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A leading factor behind wealth inequality is the lack of retirement savings among a large share of workers—the median retirement savings balance for the bottom half of American families is $0.
Let’s take a look at how the Thrift Savings Plan, designed for government employees, could provide a blueprint for the rest of America and redefine retirement as we know it.
Learn more about retirement planning strategies on our Retirement Channel.
The TSP provides several investment choices:
TSP participants are able to choose and allocate any percentage into each desired fund. Contributions are matched up to 5% of a participant’s annual salary and are tax-deferred until retirement along with earnings in the account. The accounts can also be rolled over into a new employer’s plan or to a traditional IRA when the participant leaves the government.
Source: EIG (Wealth distribution in 2019)
Authors Teresa Ghilarducci and Kevin Hassett argue for a TSP-like program whereby employees would be automatically enrolled and the government would provide matching contributions. Assuming a 7% return and a 5% match, the program could help increase median retirement savings by $43,000 in just ten years and help bottom-quartile 25-year-olds save upwards of $600,000.
While taxpayers would be on the hook for these contributions, the government currently borrows money at close to zero percent and the retirement savings would be taxable upon withdrawal. The government would essentially be borrowing at near zero percent and investing it in higher-returning private capital to create a net gain for society.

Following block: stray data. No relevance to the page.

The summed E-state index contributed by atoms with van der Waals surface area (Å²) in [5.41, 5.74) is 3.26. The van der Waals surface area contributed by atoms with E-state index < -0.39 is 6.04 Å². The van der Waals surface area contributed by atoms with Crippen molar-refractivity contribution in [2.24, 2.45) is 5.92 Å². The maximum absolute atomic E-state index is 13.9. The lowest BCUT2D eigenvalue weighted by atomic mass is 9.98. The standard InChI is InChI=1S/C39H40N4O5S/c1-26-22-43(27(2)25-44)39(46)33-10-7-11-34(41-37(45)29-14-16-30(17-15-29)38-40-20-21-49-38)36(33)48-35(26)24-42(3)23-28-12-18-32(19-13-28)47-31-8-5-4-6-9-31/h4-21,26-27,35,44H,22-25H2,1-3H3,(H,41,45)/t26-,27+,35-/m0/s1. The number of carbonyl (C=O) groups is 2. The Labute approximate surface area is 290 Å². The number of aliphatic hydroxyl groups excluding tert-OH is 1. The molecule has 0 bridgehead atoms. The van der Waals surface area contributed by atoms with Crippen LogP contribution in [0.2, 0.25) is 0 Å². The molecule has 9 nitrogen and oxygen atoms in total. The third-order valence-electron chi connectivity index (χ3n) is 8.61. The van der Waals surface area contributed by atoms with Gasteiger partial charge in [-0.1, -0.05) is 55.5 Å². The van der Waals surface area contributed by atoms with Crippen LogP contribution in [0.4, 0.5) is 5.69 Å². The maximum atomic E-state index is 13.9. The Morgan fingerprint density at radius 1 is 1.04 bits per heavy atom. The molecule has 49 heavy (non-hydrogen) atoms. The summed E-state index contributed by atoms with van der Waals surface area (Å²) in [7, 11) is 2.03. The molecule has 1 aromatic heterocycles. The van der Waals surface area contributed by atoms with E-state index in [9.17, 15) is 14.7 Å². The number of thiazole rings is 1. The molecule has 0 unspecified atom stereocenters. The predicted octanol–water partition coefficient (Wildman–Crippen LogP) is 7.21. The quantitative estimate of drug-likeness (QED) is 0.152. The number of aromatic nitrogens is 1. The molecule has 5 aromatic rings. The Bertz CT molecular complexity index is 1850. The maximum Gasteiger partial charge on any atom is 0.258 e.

Government control over a large amount of capital—even larger than the $723 billion existing TSP program—could create a range of issues. In addition to wiping out much of the wealth held at private investment firms, the move would provide the government—which is inherently political—with a lot of influence over the stock and bond markets.
Any drop in the value of the TSP-like program could also spark unrest and accusations of mismanagement. These dynamics could lead the program to invest in more G Fund securities, which may even out return, but also lower earning potential. The high returns that current TSP participants enjoy could become much more mundane.
Be sure to check out our Portfolio Management Channel to learn more about different portfolio management techniques.
While there is no legislative proposal in Congress at the moment, experts believe that any plan would have the Federal Retirement Thrift Investment Board (FRRIB) run the program that would be administered by the Social Security Administration, which already plays a similar role in the life of retirees.
Investors should keep an eye on these developments over the coming years as they could have a significant impact on both equity and fixed income markets if they materialize.
Keep track of the latest news in our News section, where we regularly publish the latest around investing.